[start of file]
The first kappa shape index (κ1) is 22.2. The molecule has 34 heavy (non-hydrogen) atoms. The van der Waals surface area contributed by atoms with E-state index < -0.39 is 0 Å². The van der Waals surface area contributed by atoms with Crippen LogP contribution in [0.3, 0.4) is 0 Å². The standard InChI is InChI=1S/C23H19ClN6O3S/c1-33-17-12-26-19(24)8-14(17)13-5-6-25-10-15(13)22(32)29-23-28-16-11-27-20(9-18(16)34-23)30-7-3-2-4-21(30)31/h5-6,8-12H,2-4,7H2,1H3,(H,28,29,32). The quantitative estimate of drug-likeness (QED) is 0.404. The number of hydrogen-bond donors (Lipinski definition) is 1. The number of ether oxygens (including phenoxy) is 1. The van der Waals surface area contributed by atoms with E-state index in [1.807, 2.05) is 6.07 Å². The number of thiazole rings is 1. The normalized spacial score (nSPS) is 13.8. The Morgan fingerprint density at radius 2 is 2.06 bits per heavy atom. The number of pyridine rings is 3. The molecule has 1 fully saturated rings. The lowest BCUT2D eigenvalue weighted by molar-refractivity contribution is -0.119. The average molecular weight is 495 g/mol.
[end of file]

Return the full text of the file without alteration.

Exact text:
The first kappa shape index (κ1) is 22.2. The molecule has 34 heavy (non-hydrogen) atoms. The van der Waals surface area contributed by atoms with E-state index < -0.39 is 0 Å². The van der Waals surface area contributed by atoms with Crippen LogP contribution in [0.3, 0.4) is 0 Å². The standard InChI is InChI=1S/C23H19ClN6O3S/c1-33-17-12-26-19(24)8-14(17)13-5-6-25-10-15(13)22(32)29-23-28-16-11-27-20(9-18(16)34-23)30-7-3-2-4-21(30)31/h5-6,8-12H,2-4,7H2,1H3,(H,28,29,32). The quantitative estimate of drug-likeness (QED) is 0.404. The number of hydrogen-bond donors (Lipinski definition) is 1. The number of ether oxygens (including phenoxy) is 1. The van der Waals surface area contributed by atoms with E-state index in [1.807, 2.05) is 6.07 Å². The number of thiazole rings is 1. The normalized spacial score (nSPS) is 13.8. The Morgan fingerprint density at radius 2 is 2.06 bits per heavy atom. The number of pyridine rings is 3. The molecule has 1 fully saturated rings. The lowest BCUT2D eigenvalue weighted by molar-refractivity contribution is -0.119. The average molecular weight is 495 g/mol.